Beyond the tangible gifts, Lockamy also talked about the class legacy and the “Pink Panther paw print” that they will leave behind on the College, “The classrooms we’ve sat in, the halls we’ve walked, the events we’ve planned, the professors we challenged and the faculty we’ve collaborated with. All will be forever changed by our legacy of hard work, intelligent minds and creative living.”
Farewell to the Graduates
With heartfelt emotion, President Fleming addressed the class that holds a very special place in her heart. “You are the first class that I helped recruit to Converse. I was certainly impressed then by your talent and potential. But, your audacity, achievement and action orientation here at Converse has tickled me PINK!”
Describing the class as “dreamers who do,” President Fleming highlighted the collective accomplishments of the Class of 2010, including being the first class to ever win the 1889 Cup two years in a row. She also congratulated Converse’s first ever graduates with individualized majors—Tiana Pires in oral and written communication studies and Mary English in non-profit management: philanthropy toward women.
The Class of 2010 leaves Converse with plans to pursue exciting careers and post-graduate study in prestigious programs. Members of the class have been awarded graduate school placements from the following institutions, among others:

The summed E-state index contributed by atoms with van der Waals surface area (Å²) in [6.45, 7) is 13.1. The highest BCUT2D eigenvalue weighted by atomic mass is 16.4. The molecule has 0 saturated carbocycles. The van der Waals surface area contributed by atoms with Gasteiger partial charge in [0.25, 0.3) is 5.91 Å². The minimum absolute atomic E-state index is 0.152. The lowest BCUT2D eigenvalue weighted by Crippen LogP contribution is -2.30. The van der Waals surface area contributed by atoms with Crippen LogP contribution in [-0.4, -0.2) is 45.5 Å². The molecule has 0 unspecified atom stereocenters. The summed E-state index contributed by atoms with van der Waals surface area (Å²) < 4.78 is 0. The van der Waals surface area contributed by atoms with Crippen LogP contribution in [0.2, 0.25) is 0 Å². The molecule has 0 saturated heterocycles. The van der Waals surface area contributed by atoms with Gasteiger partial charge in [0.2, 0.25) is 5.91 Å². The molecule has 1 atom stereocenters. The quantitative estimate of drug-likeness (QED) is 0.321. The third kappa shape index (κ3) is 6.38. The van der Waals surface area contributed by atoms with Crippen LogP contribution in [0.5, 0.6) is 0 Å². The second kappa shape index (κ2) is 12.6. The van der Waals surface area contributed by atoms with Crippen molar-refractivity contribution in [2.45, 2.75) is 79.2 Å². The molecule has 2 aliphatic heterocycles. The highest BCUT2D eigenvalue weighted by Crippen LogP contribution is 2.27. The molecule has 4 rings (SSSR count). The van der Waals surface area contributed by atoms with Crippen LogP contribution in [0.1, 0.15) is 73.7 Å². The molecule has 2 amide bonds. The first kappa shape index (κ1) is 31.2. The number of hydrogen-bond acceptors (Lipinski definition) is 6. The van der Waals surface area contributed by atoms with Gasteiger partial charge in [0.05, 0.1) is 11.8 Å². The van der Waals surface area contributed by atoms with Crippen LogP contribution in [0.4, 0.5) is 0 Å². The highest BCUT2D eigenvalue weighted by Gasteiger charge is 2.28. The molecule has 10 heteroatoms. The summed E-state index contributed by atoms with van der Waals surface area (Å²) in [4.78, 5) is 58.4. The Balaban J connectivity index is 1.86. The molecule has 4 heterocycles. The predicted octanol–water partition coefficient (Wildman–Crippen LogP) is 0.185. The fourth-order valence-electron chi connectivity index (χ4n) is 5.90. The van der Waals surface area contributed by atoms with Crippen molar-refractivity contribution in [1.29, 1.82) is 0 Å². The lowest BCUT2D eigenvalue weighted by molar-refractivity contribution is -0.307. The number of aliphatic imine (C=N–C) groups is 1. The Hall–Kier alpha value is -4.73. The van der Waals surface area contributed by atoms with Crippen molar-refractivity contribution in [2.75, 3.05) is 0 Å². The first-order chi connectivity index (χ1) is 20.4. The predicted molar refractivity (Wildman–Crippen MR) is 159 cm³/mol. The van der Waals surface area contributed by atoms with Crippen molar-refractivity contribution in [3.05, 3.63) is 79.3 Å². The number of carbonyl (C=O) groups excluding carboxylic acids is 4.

- Auburn University
- Baylor Law School
- Renssealer Polytechnic Institute
- Emory Divinity School
- Florida State University
- McAffee School of Theology
- Medical University of South Carolina
- Converse College
In closing, Fleming said, “The individual and collective accomplishments of these graduates testify to the important role that this single-gender liberal arts institution has played in shaping these young women for personal and professional success.”
Several awards were presented during the commencement service.
Katelyn Ridenour of Spartanburg received the Mary Mildred Sullivan Award for Community Service. Recognized for her outstanding academic and leadership qualities throughout her four years at Converse, Ridenour double majored in music and earned degree in piano performance and clarinet performance. She was named Young Artist Concerto Competition winner for 2009-2010 and served as the Committee Chair for Mortar Board’s Probe Symposium. Her service as Secretary General of the 2010 National Model NATO and her work as Assistant Director of Summer Programs at Converse provided her award nominator with ample evidence of her energy, level of maturity and responsibility and her people skills. The nomination praises Katelyn as being “characterized by her exceptional intelligence, maturity, work ethic, professionalism, modesty and dignity; but the most salient features are her impeccable character and determination. When she says she will do something, it is a guarantee.”